Markets finished in the red on Monday following concerns over Facebook’s policies regarding privacy of user data. The stock slumped to its worst level in the last four years to simultaneously drag the broader tech sector lower. Three major benchmarks also nosedived with the Dow falling to negative territory in 2018. Meanwhile, market watchers also speculated over the possibility of a rate hike post the culmination of the Fed’s two-day FOMC meet on Wednesday.
The Dow Jones Industrial Average (DJI) decreased 1.4% to close at 24,610.91. The S&P 500 lost 1.4% to close at 2,712.92. The tech-laden Nasdaq Composite Index closed at 7,344.24, decreasing 1.8%. The fear-gauge CBOE Volatility Index (VIX) increased 16.6% to close at 18.42. A total of 6.9 billion shares were traded on Thursday, lower than the last 20-session average of 7.2 billion shares. Decliners outnumbered advancers on the NYSE by a 3.71-to-1 ratio. On Nasdaq, a 2.68-to-1 ratio favored declining issues.
Facebook Data Debacle Drags the Markets Lower
Shares of Facebook, Inc. (FB - Free Report) declined 6.8% in a single session on Monday to post its worst dip in a day since March 26, 2014. Shares of the tech behemoth nosedived following reports that the political analytics firm Cambridge Analytica was able to easily gather information from over 50 million user profiles without their consent. Such an incident raises questions over Facebook’s data management and protection from unauthorized third party access which is a direct breach of privacy.
Interestingly, the analytics firm had worked with President Trump during his election campaign in 2016 and Facebook ads were widely used in the process. Additionally, lawmakers from the U.S. and Britain criticized the tech giant severely over the weekend for not divulging more information as to how Cambridge Analytica could access such critical data without the users’ consent.
Further, Massachusetts Attorney General Maura Healey announced on Saturday that she was launching an investigation into the matter. Slamming Facebook, she said in a tweet that the residents of Massachusetts deserve to know what the truth is and Facebook and Cambridge Analytica must divulge further details. Such a turn of events led to a sell-off in tech shares and the overall tech sector witnessed a decline.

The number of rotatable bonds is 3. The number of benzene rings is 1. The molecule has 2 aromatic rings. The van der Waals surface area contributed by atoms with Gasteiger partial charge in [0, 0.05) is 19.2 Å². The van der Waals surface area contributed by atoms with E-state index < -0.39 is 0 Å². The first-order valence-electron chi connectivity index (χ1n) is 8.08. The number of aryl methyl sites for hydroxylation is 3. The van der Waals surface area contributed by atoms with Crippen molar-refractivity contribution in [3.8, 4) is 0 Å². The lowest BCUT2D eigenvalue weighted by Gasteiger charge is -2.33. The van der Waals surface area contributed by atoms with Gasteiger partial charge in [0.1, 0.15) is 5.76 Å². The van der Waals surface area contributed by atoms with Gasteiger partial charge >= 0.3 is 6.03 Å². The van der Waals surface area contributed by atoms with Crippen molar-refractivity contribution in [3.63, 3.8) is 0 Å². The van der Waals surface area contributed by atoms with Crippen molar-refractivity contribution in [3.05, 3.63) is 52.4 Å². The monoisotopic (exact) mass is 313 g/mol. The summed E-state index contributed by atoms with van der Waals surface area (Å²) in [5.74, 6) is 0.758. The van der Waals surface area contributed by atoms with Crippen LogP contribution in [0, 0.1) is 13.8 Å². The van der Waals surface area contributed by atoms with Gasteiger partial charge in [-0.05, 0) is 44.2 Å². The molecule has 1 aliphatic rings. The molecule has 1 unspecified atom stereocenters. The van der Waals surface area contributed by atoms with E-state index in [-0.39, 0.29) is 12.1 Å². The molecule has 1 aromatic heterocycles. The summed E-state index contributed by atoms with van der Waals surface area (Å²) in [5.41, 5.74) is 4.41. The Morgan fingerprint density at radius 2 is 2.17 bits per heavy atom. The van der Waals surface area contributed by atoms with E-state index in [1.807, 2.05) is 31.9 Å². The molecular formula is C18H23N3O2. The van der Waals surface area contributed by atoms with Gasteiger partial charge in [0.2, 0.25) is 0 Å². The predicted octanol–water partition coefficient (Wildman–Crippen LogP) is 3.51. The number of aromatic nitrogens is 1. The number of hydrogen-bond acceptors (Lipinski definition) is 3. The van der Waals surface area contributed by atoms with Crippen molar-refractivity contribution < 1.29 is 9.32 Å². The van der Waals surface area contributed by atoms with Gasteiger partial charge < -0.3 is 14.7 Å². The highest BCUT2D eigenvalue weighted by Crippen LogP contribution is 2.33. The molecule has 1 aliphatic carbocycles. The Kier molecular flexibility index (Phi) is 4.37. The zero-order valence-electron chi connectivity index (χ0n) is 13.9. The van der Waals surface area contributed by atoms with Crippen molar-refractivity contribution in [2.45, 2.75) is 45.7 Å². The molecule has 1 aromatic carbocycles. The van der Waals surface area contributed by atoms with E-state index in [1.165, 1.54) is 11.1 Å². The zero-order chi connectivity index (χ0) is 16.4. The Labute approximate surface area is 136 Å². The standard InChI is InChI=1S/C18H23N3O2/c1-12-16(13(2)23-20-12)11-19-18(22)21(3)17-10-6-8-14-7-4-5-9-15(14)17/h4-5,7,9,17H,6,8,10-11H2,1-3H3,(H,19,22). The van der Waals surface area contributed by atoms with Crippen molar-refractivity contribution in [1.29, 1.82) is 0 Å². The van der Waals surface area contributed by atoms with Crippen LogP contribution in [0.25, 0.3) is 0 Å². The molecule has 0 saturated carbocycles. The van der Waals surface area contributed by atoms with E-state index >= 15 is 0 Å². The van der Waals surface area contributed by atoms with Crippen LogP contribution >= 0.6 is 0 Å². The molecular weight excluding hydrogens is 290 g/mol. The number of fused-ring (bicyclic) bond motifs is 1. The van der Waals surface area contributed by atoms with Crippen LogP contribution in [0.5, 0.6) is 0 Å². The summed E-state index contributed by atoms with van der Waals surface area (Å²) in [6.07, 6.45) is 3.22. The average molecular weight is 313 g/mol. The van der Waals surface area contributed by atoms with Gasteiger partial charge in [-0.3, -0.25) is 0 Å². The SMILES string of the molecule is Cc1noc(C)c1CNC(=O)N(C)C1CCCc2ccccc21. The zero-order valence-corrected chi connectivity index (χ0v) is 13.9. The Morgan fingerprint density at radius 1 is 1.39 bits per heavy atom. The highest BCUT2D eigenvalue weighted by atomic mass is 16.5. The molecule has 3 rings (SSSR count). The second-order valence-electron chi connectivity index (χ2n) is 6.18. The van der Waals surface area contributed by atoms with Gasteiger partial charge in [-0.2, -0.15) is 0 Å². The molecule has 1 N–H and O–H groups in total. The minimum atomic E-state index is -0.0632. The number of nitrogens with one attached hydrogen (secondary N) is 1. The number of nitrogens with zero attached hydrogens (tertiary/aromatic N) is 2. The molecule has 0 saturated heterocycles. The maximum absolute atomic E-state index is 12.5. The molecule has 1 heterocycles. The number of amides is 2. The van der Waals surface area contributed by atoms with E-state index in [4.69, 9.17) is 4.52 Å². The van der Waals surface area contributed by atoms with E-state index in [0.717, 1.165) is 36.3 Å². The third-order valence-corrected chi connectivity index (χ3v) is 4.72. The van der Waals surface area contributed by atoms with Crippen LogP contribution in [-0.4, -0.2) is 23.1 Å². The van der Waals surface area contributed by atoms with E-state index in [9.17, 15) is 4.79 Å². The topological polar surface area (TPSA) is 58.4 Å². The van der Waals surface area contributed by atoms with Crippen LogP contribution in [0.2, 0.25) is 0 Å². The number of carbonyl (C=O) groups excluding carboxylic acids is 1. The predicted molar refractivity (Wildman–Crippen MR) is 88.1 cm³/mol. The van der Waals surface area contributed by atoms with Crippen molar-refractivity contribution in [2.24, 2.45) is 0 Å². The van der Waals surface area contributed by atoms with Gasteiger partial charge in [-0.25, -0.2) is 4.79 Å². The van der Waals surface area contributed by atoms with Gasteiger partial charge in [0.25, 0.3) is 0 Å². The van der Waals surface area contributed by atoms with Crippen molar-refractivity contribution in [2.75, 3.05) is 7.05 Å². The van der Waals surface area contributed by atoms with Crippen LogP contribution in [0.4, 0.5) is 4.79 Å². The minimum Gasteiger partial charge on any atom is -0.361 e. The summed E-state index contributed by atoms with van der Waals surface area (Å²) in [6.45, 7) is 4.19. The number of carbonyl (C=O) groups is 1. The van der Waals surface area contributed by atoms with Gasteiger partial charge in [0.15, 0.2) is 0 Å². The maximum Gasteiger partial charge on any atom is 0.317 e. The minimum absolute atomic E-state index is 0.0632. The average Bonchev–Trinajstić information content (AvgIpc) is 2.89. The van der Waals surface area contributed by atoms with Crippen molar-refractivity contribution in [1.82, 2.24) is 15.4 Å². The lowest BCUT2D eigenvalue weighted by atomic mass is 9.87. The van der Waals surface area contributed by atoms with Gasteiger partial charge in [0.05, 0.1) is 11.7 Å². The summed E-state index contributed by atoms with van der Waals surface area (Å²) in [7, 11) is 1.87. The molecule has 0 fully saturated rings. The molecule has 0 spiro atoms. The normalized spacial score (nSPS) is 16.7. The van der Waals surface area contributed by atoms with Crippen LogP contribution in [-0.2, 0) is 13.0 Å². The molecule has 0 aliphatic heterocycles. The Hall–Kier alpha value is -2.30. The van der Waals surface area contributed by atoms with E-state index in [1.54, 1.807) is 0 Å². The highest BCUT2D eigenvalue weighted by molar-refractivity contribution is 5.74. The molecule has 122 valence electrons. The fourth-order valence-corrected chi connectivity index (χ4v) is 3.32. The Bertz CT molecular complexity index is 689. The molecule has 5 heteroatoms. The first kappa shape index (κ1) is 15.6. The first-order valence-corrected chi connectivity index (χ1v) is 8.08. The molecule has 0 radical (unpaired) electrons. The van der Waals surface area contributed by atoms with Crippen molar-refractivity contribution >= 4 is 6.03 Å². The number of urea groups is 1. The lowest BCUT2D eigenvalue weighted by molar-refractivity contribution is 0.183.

What are the Benchmarks Doing?
The Dow lost 335.6 points to finish in the negative territory, with all of its 30 components save for Boeing (BA - Free Report) , finishing in the red. With this decline the blue-chip index turned negative for 2018, trading at -0.4% currently. Shares of Caterpillar (CAT - Free Report) declined 2.8% and turned out as the worst performing Dow component. You can see the complete list of today’s Zacks #1 Rank (Strong Buy) stocks here.
The S&P 500 lost 39.1 points to also finish lower as the tech shares declined. All of the 11 major sectors of the S&P 500 ended in the red, with tech shares leading the decliners. The Technology Select Sector SPDR ETF (XLK) declined almost 2% on Monday.
Losses for both the Dow and the S&P 500 were triggered by a steep decline in the shares of Facebook. In fact, the tech giant turned out to be the worst performing stock of the S&P 500. Meanwhile, the Nasdaq dropped 137.7 points to finish in the red after the tech sector crashed following the Facebook data issue. Additionally, both the S&P 500 and Nasdaq posted their worst daily decline since Feb 8.
Investors Wary of a Likely Rate Hike
Market watchers also kept a close watch on the upcoming two-day Federal Open Market Committee meeting scheduled to start Tuesday. The CME Fed Watch Tool has predicted that the odds of a rate hike by 0.25 percentage points on Mar 21 are around 94.4%. This has kept investors worried as they expect a more hawkish approach from the Fed toward raising the interest rates as well as unwinding its humungous balance sheet.
This would be Jerome Powell’s first conference after taking charge as the Fed’s Chair. A spike interest rates shifts investors’ focus from stocks to bonds as the latter becomes more appealing. Speculations of this nature also weighed on the investors’ sentiments.
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